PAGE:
Rio Lagartos: much more than Just a fishing village

Filed under: Places to Visit - by Louise Hennessy

Rio Lagartos: Having read a brief description of Rio Lagartos in a travel guide, we had imagined this tiny, off-the-beaten-tourist-trail place as a sleepy, typical fishing village; your general nice-to-visit, pretty -to –look-at destination. And, that is just how it would appear…at first glance…

(BE WARNED – Rio Lagartos is a must see and must do!!!)

The first clue that there was something special about this village was the lovely atmosphere which awaited us on this lazy Sunday morning; the gentle lap-lapping of the water against an assortment of fishing boats which were bobbing about at the shore line. This is actually where you can find a suitable host to take you on a river trip (the main attraction here) either privately, or collectively, if there are others looking to go out. We opted for the second choice, the capacity being for 8 people in our particular vessel (and meaning we could save a few more of our pesos!) It really depends on the season and day of the week you visit, as to how many other visitors there are on the look-out for trips, though.


The boat itself was a basic motor boat with a simple roof to keep the sun off our heads, and we were blessed with our cheerful captain and his mate, who were keen to show us as much as they could and give us the best experience possible. On one occasion he steered us as close as possible to an eagle (without scaring it off), perched on the mangrove. It took us all a while to focus in on it,  to be honest we weren’t sure what we looking at right away, almost convincing ourselves that a floating branch was a “lagarto” (crocodile)!

Moving (not so swiftly) onwards we got to enjoy the view of a great deal of other wildlife as we rounded various bends in the river, and at one point came across the bizarre sight of a boatful of people looking extremely pale, sallow and zombie-like as they chugged back down towards where we had come from, waving merrily at our quizzical expressions; this encounter made sense later on in the tour…

At a wider part of the river, after a lot of waving and pointing by our captain, we began to make out dots of pink appearing to our right in the distance, and as we got closer we were pleasantly greeted by a flamboyance of lovely flamingos, strutting and gliding above the water, and offering hundreds of photo opportunities (in our case, the kind where you think you’ve got the perfect shot of a flamingo taking flight, but ends up being a shot of him flapping his wings shut at the moment it flashed). It was wonderful to hang around so near these pretty birds, so much so that we were quite sorry to say goodbye to them when we finally carried on along the river.

rio lagartos

Next stop was at the shore of what we want to call a “beach”, soft-ish at first but leading to a dry cracked area, like a salt flat. A few of us followed the captain’s mate along to where he invited us to take a dip in a huge area  of water which turned out to have an extremely high salt concentration, regardless of the Do Not Enter – Danger sign which stood before it. A few of us were tempted, and determined not to be put off by nerves, especially as our guide reassured us that it was fine to take a short dip, just as long as we didn’t get it near our eyes. We waded into the shallow pool, which was very warm and somewhat comforting, and floated, on our backs; it was a weird sensation, and probably the closest thing to bathing in the Dead Sea, the description which comes to mind is that the water felt ‘thick’. We wouldn’t recommend staying in for very long though; just long enough to enjoy the rich salty properties of it upon your skin.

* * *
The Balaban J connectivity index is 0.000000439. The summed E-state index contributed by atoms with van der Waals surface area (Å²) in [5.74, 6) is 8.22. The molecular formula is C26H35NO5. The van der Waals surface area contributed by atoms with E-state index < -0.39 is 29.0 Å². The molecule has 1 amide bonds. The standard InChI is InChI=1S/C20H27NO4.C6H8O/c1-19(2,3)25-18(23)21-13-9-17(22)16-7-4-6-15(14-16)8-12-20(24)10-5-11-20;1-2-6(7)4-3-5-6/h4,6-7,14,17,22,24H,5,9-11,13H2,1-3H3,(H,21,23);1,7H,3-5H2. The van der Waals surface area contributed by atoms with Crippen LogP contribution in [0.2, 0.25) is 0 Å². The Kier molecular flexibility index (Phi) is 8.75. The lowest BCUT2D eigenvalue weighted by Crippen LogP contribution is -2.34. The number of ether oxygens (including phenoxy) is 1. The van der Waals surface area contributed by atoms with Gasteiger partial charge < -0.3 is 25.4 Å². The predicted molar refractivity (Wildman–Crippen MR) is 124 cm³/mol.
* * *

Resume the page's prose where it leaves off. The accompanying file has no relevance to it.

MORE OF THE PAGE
Back down on the ´beach´, our Cappy’s right-hand man made a deep hole in the sand and proceeded to extract thick, wet, beige clay from within, and signalled for us to start rubbing it all over our skin which, of course, we jumped at the chance to do! One  of the girls in our group plastered everywhere except her eyes, looking like some sort of reptile, which produced endless laughter, particular from herself! And back it was to the boat to let the clay set and frighten the people on the next passing boat with our appearance, all the way back upriver, past the point of departure and onto an area of pristine turquoise water, to take a rinsing dip and put the finishing touches to our natural spa treatment. We were a bit dubious as to whether there were any lagartos about, but our captain seemed fairly content to let us de-clay in the shallow water beside the boat.


With a hearty thank you to our crew (and a well deserved tip) we disembarked where we had set off, and headed off in search of lunch. If you like fish, you are in for a treat, Río Lagartos has simple but tasty options galore; our choice being a local eatery with mouth-watering fried fish and freshly squeezed lemonade. The town itself is simple and very quiet, the perfect place to disconnect and get away from the tourist trail. Although we only visited for the day, we would have loved to stay for the night and get the feel of the lazy town at sunset, and we would recommend it to anyone…

Our helpful tip for visiting Rio Lagartos: take water shoes if you have them, the walk across the salt-plain beach can be a bit uncomfortable.

Our essential tip: Don’t go in your best bikini! The clay caused ours to fade a bit, as we let it dry on our skin for a while.

Our extra tip: Take a plastic bag if you can! Fill it with more clay to take back to your hotel and apply another mask later on!

Ask our concierge if you wish to book a tour to the amazing trip to Rio Lagartos!

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